The Oakland Raiders were calm, collected and cool during free agency. The team didn’t succumb to the allure of a high-profile talent — much to the chagrin of many in Raider Nation — and inked players who have the requisite skills but at a much more affordable rate.
Will the Raiders display that same patience and reserve come draft day?
This is a tricky question that doesn’t have a definitive answer. And that’s all due to Jon Gruden. We’ll get back to him in a moment.
Prior drafts under the direction of general manager Reggie McKenzie saw Oakland lie in wait.
Oakland can simply wait out the process and sit tight until it’s on the clock at No. 10 in this year’s draft. An impact prospect is going to be ripe for the picking at that spot. A trade down is also a possibility if the player atop the Raiders’ board can be had later in the round. After all, McKenzie is in the business of keeping or acquiring more draft selections, not dealing them.
Alright, back to Gruden … He came back to Oakland on the premise of making the Raiders relevant again. That is no easy task for the head coach. But with that increased degree of difficulty comes sway.
“Jon’s the head coach and he’s going to be here a while, so it’s important that he gets the players he wants and builds a team he wants to build,” Raiders owner Mark Davis told NBC Sports Bay Area’s Scott Bair. “Reggie is there with his staff to find the players, and also to keep the (salary) cap and everything else in order.”
Gruden the talent man and McKenzie the contracts man?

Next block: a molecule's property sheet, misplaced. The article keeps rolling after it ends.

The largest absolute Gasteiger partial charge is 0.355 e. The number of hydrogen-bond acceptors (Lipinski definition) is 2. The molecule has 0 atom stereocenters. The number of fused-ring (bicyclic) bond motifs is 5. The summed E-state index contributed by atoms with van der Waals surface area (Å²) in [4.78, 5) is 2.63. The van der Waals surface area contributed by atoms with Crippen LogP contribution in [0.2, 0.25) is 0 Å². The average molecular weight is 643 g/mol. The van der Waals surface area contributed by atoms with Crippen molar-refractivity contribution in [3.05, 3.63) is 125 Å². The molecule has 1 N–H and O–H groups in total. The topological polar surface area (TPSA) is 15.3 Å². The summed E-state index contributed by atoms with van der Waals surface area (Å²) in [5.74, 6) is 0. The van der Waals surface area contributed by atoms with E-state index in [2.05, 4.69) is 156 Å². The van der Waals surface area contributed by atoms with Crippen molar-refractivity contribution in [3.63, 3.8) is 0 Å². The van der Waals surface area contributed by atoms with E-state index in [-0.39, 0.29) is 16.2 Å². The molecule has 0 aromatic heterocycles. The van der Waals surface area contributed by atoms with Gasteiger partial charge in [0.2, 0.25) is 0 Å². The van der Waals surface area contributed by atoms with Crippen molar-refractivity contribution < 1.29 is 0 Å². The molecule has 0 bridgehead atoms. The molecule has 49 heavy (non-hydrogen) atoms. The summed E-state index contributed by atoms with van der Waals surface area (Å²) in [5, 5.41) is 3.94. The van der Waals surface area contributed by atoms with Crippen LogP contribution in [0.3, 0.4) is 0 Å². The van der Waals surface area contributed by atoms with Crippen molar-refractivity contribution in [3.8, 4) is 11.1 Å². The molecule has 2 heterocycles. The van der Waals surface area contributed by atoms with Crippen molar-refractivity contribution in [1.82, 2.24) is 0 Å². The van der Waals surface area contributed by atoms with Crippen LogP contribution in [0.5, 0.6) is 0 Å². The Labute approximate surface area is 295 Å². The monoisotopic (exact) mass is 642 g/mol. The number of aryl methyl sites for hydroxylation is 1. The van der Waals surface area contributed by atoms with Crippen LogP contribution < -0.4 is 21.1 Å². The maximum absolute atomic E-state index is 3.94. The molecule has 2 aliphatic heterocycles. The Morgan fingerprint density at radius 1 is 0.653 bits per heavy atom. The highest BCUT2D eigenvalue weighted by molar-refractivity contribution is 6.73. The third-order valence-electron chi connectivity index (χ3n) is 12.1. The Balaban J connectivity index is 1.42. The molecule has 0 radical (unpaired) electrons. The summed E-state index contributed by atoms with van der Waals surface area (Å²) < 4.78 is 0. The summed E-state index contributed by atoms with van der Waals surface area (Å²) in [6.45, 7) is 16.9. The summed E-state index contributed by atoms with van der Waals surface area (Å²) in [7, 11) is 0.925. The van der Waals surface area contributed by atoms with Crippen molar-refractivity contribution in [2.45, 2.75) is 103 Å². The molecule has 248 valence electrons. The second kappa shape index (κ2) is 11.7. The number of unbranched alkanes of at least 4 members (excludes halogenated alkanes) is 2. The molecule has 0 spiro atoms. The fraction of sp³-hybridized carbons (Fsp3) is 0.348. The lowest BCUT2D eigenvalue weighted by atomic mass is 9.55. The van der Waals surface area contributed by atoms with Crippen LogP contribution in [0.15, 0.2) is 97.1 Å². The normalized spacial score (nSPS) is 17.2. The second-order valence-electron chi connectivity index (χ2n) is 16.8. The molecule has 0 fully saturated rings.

It’s not difficult to see McKenzie’s role change with Gruden in town. McKenzie was the final say on roster moves when Dennis Allen and Jack Del Rio were the head coaches. With Gruden — a coach on a 10-year, reportedly $100 million contract — influence and maybe, even final say, reside with Chucky.
Gruden appeared content waiting until the outrageously expensive first wave of free agency subsided allowing the Raiders to sign players that fit his and new defensive coordinator Paul Guenther’s respective system. The additions filled some holes giving the Raiders an opportunity to take the best player available.
Yet, with a roster lacking serious star power outside of Khalil Mack, Derek Carr and Marshawn Lynch, the temptation to grab a star prospect may be too strong for Gruden.
Unlike the cat-and-mouse game of free agency where bank accounts become flush with cash, the NFL changed rookie contracts for the better with a slotted, pre-determined system. So draft-day misses aren’t as catastrophic to the salary cap as they once were making the exercise affordable. You get a scenario where teams can say “Oh, our draft pick busted, it wasn’t that expense.” Or “Man, this kid really developed and we have him under a relatively cheap contract for years to come”.
It’s not clear how Gruden feels about draft capital. Does he hold picks in the same regard as McKenzie? Or is he willing to part with them to land a talent the Raiders wouldn’t be able to acquire unless selections are dealt?
Gruden is in a no-lose situation, really.
If acquisitions flourish, he will heap the praise as fans and pundits will pinpoint Chucky as the reason. If the additions fail, the spotlight will be on McKenzie and the GM will be pelted with venom for the failures.
That’s a situation that beckons a little gambling, no?
Perhaps the Raiders tickle the Vegas fancy this April.